That the seemingly innocuous Great British Bake Off has provoked much discussion and debate is I suppose evidence of its popularity and a comment on the state of television today.
It is undeniably the sort of reality show that unites young and old in its evocation of a safer, more comfortable time. There is something quintessentially ‘old England’ about the proceedings which bear the sweet fragrance of summer evenings and village greens. It combines this nostalgia with the best of contemporary Britain, too. 2015 Bake Off winner Nadiya Hussain has plainly done a great deal to advance the benefits of multiculturalism
And it is clearly not Love Island. Bake Off is the antidote to the preening self-absorption and vacuity of other reality shows. It is a competition, yes, but its charm is in quiet, modest endeavour and the pleasure in seeing something created and appreciated.
This is of course is something that Channel 4 hopes will seamlessly translate to commercial television now that the show has left the BBC. For many, though, Bake Off has lost its integrity and, more pertinently, its figure head presenters Mel, Sue and the revered Mary Berry.
Retaining the authenticity of the brand is now a priority for Love productions, the company behind the show. This is probably what was behind the revelation this week that the new series, to be broadcast later this year, would be free from product placement. As a company insider recently told the Guardian.
“The integrity of Bake Off is sacrosanct to Love. Bake Off has always been made with documentary sensibilities, so the notion of product placement is not a natural one.”
It is an interesting position to take because product placement on UK TV – where companies pay for their merchandise to be featured on screen as part of a particular programme – has increased. It’s no coincidence that the audience’s ability to avoid conventional advertising has also increased.
Since 2011, when ITV first carried product placement on its flagship magazine show This Morning, the practice has grown practically beyond measure. In that year, ITV cut a deal with Nationwide Building Society ensuring that Coronation Street featured a branded ATM in Dev Alahan’s corner shop. Nationwide reportedly paid around £330,000 a week for the pleasure.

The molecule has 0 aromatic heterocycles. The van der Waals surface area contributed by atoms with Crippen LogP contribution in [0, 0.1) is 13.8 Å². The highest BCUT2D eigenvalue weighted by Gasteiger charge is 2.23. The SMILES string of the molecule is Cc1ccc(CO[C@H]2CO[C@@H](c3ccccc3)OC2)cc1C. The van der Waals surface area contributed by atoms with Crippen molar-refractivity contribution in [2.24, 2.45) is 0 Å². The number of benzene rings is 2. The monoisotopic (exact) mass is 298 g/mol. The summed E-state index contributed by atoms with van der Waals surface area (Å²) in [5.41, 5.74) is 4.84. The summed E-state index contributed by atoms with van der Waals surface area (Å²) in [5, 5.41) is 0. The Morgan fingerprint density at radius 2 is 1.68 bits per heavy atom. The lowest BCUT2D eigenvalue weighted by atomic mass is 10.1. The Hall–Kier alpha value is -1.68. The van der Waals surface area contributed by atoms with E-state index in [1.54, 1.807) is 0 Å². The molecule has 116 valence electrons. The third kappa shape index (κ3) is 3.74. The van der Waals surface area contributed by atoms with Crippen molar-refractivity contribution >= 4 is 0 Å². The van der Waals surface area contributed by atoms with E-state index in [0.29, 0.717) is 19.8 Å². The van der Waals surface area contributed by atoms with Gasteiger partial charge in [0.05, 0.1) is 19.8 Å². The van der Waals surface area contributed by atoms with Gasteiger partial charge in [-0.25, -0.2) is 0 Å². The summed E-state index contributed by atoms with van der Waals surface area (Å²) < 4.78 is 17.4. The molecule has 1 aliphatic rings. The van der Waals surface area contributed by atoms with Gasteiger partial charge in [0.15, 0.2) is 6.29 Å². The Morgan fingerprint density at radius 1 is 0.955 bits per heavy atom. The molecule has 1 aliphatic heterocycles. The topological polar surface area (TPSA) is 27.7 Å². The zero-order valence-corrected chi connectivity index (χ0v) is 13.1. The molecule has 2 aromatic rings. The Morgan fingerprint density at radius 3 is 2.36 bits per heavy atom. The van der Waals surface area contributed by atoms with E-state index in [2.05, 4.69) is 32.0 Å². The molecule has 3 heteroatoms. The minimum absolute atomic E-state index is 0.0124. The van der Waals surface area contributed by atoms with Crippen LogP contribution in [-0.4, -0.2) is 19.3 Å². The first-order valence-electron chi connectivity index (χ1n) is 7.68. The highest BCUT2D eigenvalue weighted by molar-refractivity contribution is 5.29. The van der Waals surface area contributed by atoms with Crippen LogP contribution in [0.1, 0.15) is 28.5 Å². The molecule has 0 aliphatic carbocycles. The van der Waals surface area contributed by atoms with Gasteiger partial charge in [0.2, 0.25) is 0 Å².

In 2015 Ofcom (Britain’s communications regulator) stated that it had no idea how much overall product placement was going on in British TV because it didn’t monitor the frequency, whilst in the same year ITV were moved to report that they were ‘thrilled to have shown more than 4,500 hours of PP”. As their publicity which tempts potential customers makes clear:
“We integrate your brand seamlessly into our most engaging programmes, creating targeted exposure for advertisers to influence and inspire huge audiences.”
Which is all very well – but it leads to the suspicion that the creativity of writers, directors and producers may be compromised by the presence of brands. The concern is the need to satisfy the requirements of a company by reference to a product will alter the narrative flow of a programme in a detrimental way.
This is precisely the criticism levelled at reality shows in particular. In 2013 the X Factor was routinely taken to task by viewers for over emphasising the products of its sponsor, Samsung. In regular episodes contestants were repeatedly shown using Samsung devices whether they were cameras or mobile phones. More recently, The Only Way is Essex (TOWIE) attracted disapproval for the prominence of Visa cards and logos.
However much viewers disapprove, though, we have to face the fact that content on commercial television is paid for by advertising money and always has been. In fact, ITV itself was created in the 1950’s not so much because there was public clamour for another TV station but because the post war period of prosperity demanded a medium upon which a variety of new and exciting products could be advertised. Bluntly, ITV exists to provide an audience to advertisers.
But the historical home of product placement is cinema, and the James Bond franchise is a perfect example of how prevalent the practice is. 2015’s Spectre is reported to have 17 different brands eager to be associated with the iconic spy. Heineken, Sony, Bollinger and Omega watches are all easily identifiable should you wish to play Bond branded bingo.
All of this doesn’t seem to bother 007 fans too much. Product spotting has become part of the process of Bond viewing and aficionados are well aware of who provides the big bucks necessary to film the spectacular car chases in far flung locations. As Daniel Craig said when making Skyfall in 2012:
“The simple fact is that, without [product placement], we couldn’t do it,” he commented. “It’s unfortunate but that’s how it is.”
But television is different and the success of the Great British Bake Off has been built on its simplicity and freedom from gimmickry. The introduction of product placement now would only serve to further shatter that illusion and potentially alienate its core following.
So for this move alone we should applaud Channel 4 and Bake Off’s production company. Because, as ever, the times they are a’ changing. Technology now exists which can “digitally insert branded goods into pre-existing video programmes.”
Imagine a future where it’s possible to see an iphone in I, Claudius. It’s a terrifying thought.